- “Bumrungrad attracts more than 400,000 foreign patients each year”
- “Philippines is set to cash in on the $3-trillion global medical tourism market”
- “Half a million Britons travel for treatment....”
News stories appeared around the world about a surge in medical tourism. The first prospectors for “medical tourism gold” appeared - medical tourism agents and facilitators, overseas hospitals and clinics were seeking their fortune in the world of medical tourism. The tales of medical tourism gold began to multiply. Estimates of the number of medical tourists were in the hundreds of thousands, the millions, and then the tens of millions. Few medical tourism prospectors questioned the validity of these claims of the discovery of a rich vein of income or whether it was sustainable.......
.........Read the full article at IMTJ: Go to "Medical tourism: After the gold rush"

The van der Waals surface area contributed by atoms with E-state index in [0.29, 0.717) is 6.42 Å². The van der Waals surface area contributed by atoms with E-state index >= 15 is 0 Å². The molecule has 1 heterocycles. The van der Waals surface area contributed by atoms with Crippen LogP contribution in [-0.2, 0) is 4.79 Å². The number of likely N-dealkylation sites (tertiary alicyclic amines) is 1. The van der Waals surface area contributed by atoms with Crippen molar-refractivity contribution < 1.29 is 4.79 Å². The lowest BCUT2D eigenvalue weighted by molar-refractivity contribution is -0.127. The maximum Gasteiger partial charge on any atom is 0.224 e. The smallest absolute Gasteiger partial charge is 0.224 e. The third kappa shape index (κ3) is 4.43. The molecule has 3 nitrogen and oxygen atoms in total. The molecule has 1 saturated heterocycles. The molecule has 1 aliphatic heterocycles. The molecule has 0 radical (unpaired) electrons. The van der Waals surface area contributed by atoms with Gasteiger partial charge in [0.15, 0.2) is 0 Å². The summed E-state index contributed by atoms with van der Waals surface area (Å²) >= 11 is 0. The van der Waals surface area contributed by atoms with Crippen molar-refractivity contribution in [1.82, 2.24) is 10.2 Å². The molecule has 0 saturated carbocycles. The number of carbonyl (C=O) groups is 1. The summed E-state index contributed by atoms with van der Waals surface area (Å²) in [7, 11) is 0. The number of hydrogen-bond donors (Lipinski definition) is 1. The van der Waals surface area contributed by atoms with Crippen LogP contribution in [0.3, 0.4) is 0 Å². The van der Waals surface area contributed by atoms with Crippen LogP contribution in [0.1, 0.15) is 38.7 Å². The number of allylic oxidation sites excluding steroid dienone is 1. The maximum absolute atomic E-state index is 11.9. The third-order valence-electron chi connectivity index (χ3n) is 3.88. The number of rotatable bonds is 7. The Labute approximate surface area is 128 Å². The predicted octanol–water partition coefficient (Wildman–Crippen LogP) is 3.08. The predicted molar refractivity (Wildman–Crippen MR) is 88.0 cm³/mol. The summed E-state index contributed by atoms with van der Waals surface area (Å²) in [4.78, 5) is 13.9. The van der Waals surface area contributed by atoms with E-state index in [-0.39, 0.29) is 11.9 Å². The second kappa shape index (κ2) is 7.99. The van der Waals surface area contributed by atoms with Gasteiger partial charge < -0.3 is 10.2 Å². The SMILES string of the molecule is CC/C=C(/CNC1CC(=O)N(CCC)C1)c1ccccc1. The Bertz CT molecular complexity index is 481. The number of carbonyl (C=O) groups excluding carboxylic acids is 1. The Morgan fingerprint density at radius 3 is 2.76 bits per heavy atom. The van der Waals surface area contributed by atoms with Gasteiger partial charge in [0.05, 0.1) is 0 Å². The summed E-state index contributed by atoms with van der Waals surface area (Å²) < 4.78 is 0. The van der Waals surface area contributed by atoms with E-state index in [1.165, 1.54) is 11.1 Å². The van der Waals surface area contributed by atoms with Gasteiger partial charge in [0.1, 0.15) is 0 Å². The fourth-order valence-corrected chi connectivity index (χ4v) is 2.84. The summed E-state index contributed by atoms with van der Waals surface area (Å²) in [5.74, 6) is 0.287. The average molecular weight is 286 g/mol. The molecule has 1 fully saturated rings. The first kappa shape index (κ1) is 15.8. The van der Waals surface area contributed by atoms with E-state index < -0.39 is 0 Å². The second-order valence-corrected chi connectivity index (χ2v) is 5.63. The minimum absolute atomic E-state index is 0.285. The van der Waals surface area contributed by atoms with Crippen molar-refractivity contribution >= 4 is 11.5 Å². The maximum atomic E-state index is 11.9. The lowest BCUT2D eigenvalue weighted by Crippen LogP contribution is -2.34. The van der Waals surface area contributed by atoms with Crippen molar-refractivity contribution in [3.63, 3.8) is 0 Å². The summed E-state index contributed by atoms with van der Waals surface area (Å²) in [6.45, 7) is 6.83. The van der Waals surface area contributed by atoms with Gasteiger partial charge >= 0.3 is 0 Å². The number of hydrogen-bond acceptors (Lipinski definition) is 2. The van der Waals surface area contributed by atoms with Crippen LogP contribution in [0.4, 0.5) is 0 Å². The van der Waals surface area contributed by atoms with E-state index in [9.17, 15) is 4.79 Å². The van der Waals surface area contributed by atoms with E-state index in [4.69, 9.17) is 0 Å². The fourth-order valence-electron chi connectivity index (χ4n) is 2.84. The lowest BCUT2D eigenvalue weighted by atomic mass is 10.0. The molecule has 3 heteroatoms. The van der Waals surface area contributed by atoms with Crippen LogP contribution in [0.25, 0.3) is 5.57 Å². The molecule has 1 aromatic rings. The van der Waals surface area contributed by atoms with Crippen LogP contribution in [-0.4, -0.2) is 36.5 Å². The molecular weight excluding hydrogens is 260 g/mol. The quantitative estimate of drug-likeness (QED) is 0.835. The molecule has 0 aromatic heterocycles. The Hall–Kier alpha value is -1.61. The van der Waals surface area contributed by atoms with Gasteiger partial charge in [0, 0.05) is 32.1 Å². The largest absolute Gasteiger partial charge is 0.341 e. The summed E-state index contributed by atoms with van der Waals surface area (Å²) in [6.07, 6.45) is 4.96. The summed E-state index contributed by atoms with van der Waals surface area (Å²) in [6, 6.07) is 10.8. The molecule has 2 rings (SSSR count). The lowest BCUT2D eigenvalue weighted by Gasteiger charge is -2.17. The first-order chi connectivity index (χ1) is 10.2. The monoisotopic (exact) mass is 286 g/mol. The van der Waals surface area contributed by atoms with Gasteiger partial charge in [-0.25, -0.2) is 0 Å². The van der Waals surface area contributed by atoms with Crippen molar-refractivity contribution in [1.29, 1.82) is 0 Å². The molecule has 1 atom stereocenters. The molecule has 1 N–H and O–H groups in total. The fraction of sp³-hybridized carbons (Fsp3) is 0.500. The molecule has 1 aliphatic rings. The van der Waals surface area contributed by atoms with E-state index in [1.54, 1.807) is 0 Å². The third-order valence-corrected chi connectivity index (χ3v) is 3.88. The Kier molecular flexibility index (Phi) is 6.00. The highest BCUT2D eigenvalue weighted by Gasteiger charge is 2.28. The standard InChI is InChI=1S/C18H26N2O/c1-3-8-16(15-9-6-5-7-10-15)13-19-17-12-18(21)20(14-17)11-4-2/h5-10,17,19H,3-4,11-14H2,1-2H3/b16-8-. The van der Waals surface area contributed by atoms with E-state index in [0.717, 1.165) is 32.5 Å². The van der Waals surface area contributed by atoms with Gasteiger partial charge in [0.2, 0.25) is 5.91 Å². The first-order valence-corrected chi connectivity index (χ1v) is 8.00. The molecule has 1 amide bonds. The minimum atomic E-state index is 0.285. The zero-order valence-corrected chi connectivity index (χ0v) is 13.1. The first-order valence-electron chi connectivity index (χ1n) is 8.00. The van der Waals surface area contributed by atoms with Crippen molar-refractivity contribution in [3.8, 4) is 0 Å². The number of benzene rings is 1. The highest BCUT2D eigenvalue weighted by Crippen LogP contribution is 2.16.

How does a medical tourist make a valid comparison of a doctor, hospital or clinic in one country with a doctor, hospital or clinic in another? The simple answer is that he or she can’t. And the truth is that it may never be the case (well not in my lifetime).
In the hypothetical world, we talk about patients making informed choices about treatment....about how we can provide them with the information that they need to compare healthcare providers and make valid decisions about which one is the “best”, the “safest”, the “highest quality”. But even if someone is only interested in treatment within one country, this may be impossible. In a country such as the UK where there is a national publicly funded health system it becomes more of a possibility. In the UK, there are quality indicators, performance measures, and outcome data that are collected in the same way and analysed in the same way across all healthcare providers (whether they are public or private hospitals). So, patients can make reasonably valid comparisons of healthcare providers.